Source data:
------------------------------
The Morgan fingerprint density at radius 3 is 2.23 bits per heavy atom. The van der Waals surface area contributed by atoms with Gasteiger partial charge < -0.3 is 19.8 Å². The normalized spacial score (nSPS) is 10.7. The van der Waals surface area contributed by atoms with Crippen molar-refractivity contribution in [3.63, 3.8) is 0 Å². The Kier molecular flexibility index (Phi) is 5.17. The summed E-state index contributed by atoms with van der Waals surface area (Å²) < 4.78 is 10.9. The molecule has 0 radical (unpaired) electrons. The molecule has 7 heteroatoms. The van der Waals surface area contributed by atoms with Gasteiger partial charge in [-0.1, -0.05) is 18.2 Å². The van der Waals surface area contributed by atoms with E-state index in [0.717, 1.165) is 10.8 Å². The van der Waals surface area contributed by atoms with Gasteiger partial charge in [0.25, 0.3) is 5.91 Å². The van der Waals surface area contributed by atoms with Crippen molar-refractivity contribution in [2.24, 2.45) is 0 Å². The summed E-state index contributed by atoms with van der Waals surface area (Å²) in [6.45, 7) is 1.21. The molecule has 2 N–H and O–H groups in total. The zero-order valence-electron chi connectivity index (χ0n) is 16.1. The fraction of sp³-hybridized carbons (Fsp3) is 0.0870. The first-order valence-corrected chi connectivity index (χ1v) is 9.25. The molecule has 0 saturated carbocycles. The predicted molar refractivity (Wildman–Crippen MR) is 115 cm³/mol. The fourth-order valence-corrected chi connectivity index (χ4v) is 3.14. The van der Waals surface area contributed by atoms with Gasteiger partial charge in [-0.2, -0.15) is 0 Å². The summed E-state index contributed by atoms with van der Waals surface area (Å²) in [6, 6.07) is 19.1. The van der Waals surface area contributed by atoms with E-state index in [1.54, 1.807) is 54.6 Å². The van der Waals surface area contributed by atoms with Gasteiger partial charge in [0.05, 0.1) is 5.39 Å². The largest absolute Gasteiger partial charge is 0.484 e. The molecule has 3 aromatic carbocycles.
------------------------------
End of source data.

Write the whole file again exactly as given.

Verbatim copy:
The Morgan fingerprint density at radius 3 is 2.23 bits per heavy atom. The van der Waals surface area contributed by atoms with Gasteiger partial charge < -0.3 is 19.8 Å². The normalized spacial score (nSPS) is 10.7. The van der Waals surface area contributed by atoms with Crippen molar-refractivity contribution in [3.63, 3.8) is 0 Å². The Kier molecular flexibility index (Phi) is 5.17. The summed E-state index contributed by atoms with van der Waals surface area (Å²) < 4.78 is 10.9. The molecule has 0 radical (unpaired) electrons. The molecule has 7 heteroatoms. The van der Waals surface area contributed by atoms with Gasteiger partial charge in [-0.1, -0.05) is 18.2 Å². The van der Waals surface area contributed by atoms with E-state index in [0.717, 1.165) is 10.8 Å². The van der Waals surface area contributed by atoms with Gasteiger partial charge in [0.25, 0.3) is 5.91 Å². The van der Waals surface area contributed by atoms with Crippen molar-refractivity contribution in [2.24, 2.45) is 0 Å². The summed E-state index contributed by atoms with van der Waals surface area (Å²) in [6.45, 7) is 1.21. The molecule has 2 N–H and O–H groups in total. The zero-order valence-electron chi connectivity index (χ0n) is 16.1. The fraction of sp³-hybridized carbons (Fsp3) is 0.0870. The first-order valence-corrected chi connectivity index (χ1v) is 9.25. The molecule has 0 saturated carbocycles. The predicted molar refractivity (Wildman–Crippen MR) is 115 cm³/mol. The fourth-order valence-corrected chi connectivity index (χ4v) is 3.14. The van der Waals surface area contributed by atoms with Gasteiger partial charge in [-0.2, -0.15) is 0 Å². The summed E-state index contributed by atoms with van der Waals surface area (Å²) in [6, 6.07) is 19.1. The van der Waals surface area contributed by atoms with E-state index in [1.54, 1.807) is 54.6 Å². The van der Waals surface area contributed by atoms with Gasteiger partial charge in [0.05, 0.1) is 5.39 Å². The largest absolute Gasteiger partial charge is 0.484 e. The molecule has 3 aromatic carbocycles.